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Apple's annual shareholder meeting tackling conservative fears, China, equality, & AI

Shareholder meeting to be held on February 28

Apple's annual shareholder meeting is being held on February 28, with shareholder proposals pushing for transparency from Apple on AI and addressing concerns held by conservative politicians, but Apple advises voting "against."

The annual shareholder meeting exists so Apple and shareholders can discuss how the company is operating and meeting goals. It is being held on February 28 and topics include CEO Tim Cook's compensation and voting for new board members.

There's a third proposal from Apple — a vote to ratify the appointment of Ernst & Young as Apple's independent registered public accounting firm for 2024. The three management proposals, which include the board member vote and compensation vote, are all recommended for shareholders to vote "for."

There are five shareholder proposals, all of which Apple's board recommends voting against. These proposals run the gamut from requesting transparency regarding the use of AI to multiple concerns shared by conservative viewpoints.

The following is summarized from Apple's SEC filing.

Proposal No. 4: EEO Policy Risk Report

The National Center for Public Policy Research requests that Apple issue a public report detailing the potential risks associated with omitting "viewpoint" and "ideology" from its written equal employment opportunity (EEO) policy. It is feared that Apple doesn't explicitly prohibit discrimination based on viewpoint or ideology.

The proposal suggests that this lack of language from the EEO policy has led to "ample evidence that individuals with conservative viewpoints may face discrimination at Apple."

Apple recommends voting against Proposition No. 4 because such a report wouldn't provide material additional information. The company states it already nurtures a culture where every great idea can be heard and where everyone belongs.

Proposal No. 5: Report on Ensuring Respect for Civil Liberties

The American Family Association is "concerned at recent reports of Apple arbitrarily limiting content access within its online services." The proposal suggests Apple is aiding the Chinese Communist Party in limiting information by removing popular Quran and Bible applications from the App Store in China.

The Apple logo superimposed on a stock market chart showing price growth
Apple's annual shareholder meeting includes votes on a range of issues

In addition, the proposal suggests Apple's alleged threat to remove X was a "seemingly political swipe" characterized by conservative lawmakers as a "raw exercise of monopolistic power."

Apple's board advises voting against Proposal No. 5 since it must comply with local laws and mentions it works hard to prevent illegal content from ending up on a country's storefront. The company already details its standards and procedures to curate apps and details government orders to take down apps.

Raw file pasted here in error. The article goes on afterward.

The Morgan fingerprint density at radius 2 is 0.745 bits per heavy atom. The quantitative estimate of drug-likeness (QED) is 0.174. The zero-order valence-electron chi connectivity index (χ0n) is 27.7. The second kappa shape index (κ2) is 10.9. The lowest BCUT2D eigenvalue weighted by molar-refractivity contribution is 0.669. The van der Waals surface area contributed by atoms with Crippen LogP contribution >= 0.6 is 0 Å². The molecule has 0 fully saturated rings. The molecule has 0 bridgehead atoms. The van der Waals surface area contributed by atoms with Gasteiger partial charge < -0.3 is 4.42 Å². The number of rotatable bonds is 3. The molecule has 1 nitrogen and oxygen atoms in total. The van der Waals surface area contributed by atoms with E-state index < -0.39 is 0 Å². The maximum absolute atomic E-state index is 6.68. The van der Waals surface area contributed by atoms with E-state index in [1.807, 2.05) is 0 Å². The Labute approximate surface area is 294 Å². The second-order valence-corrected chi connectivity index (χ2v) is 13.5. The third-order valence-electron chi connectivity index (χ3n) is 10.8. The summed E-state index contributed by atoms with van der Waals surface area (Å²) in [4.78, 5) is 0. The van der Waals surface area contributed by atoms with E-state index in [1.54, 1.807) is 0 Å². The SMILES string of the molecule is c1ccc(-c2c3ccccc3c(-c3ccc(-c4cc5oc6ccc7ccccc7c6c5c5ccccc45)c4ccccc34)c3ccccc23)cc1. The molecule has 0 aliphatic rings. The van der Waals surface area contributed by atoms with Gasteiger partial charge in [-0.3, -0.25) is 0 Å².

Proposal No. 6: Racial and Gender Pay Gaps

Arjuna Capital's Anmol Mehra requests Apple provide a report on median pay gaps across race and gender. It is believed that Apple's report on adjusted gaps, while ignoring unadjusted gaps, doesn't address structural bias for women and minorities regarding opportunity and pay.

Apple's board advises voting against Proposal No. 6 since it already provides a robust disclosure of employee makeup via the Inclusion and Diversity website. The company also asserts that it has achieved gender pay equity globally, as well as pay equity by race and ethnicity in the United States.

Proposal No. 7: Report on Use of AI

AFL-CIO Equity Index Funds requests that Apple prepare a transparency report on the company's use of Artificial Intelligence and disclose ethical guidelines regarding the technology. It is feared that the use of AI could lead to discrimination, mass layoffs, or dissemination of false information if left unchecked without guidelines.

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Apple is working on AI for iOS 18

Apple's board advises voting against Proposal No. 7 because it is too broad and could encompass disclosure of strategic plans and initiatives harmful to competitive position. Also, Apple states it already provides resources and transparency to using artificial intelligence and machine learning.

Proposal No. 8: Congruency Report on Privacy and Human Rights

The National Legal and Policy Center requests that Apple provide a report analyzing if Apple's privacy and human rights policy positions are being enforced universally. The proposal cites limiting AirDrop in China and ceasing the sale of products in Russia as measures that don't match Apple's policies.

Apple's board advises voting against Proposal No. 8 because it respects human rights and is transparent about its approach to complex situations like government requests. The requested report wouldn't provide additional material information.

Shareholders get a chance to vote on February 28, 2024, at 12 p.m. Eastern Time. To attend, vote, and submit questions during the meeting, visit Apple's meeting portal and enter the control number in your Notice of Internet Availability of Proxy Materials, voting instruction form, or proxy card.